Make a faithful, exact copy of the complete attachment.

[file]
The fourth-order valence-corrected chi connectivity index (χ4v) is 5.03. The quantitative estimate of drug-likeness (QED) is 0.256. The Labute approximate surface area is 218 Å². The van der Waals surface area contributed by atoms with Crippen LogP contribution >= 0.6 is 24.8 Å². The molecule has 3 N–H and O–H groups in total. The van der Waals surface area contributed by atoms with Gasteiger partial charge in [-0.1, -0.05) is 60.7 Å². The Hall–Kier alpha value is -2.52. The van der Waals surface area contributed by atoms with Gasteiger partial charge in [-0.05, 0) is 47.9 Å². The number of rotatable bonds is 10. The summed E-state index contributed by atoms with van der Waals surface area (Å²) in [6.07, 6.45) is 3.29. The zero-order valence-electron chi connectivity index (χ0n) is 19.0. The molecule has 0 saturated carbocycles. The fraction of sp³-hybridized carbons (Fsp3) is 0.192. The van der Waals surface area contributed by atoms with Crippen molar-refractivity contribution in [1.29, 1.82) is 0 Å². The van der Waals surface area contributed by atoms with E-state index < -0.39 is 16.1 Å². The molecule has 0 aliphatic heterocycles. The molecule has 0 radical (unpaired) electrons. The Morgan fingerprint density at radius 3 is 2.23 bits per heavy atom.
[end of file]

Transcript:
The fourth-order valence-corrected chi connectivity index (χ4v) is 5.03. The quantitative estimate of drug-likeness (QED) is 0.256. The Labute approximate surface area is 218 Å². The van der Waals surface area contributed by atoms with Crippen LogP contribution >= 0.6 is 24.8 Å². The molecule has 3 N–H and O–H groups in total. The van der Waals surface area contributed by atoms with Gasteiger partial charge in [-0.1, -0.05) is 60.7 Å². The Hall–Kier alpha value is -2.52. The van der Waals surface area contributed by atoms with Gasteiger partial charge in [-0.05, 0) is 47.9 Å². The number of rotatable bonds is 10. The summed E-state index contributed by atoms with van der Waals surface area (Å²) in [6.07, 6.45) is 3.29. The zero-order valence-electron chi connectivity index (χ0n) is 19.0. The molecule has 0 saturated carbocycles. The fraction of sp³-hybridized carbons (Fsp3) is 0.192. The van der Waals surface area contributed by atoms with Crippen molar-refractivity contribution in [1.29, 1.82) is 0 Å². The van der Waals surface area contributed by atoms with E-state index < -0.39 is 16.1 Å². The molecule has 0 aliphatic heterocycles. The molecule has 0 radical (unpaired) electrons. The Morgan fingerprint density at radius 3 is 2.23 bits per heavy atom.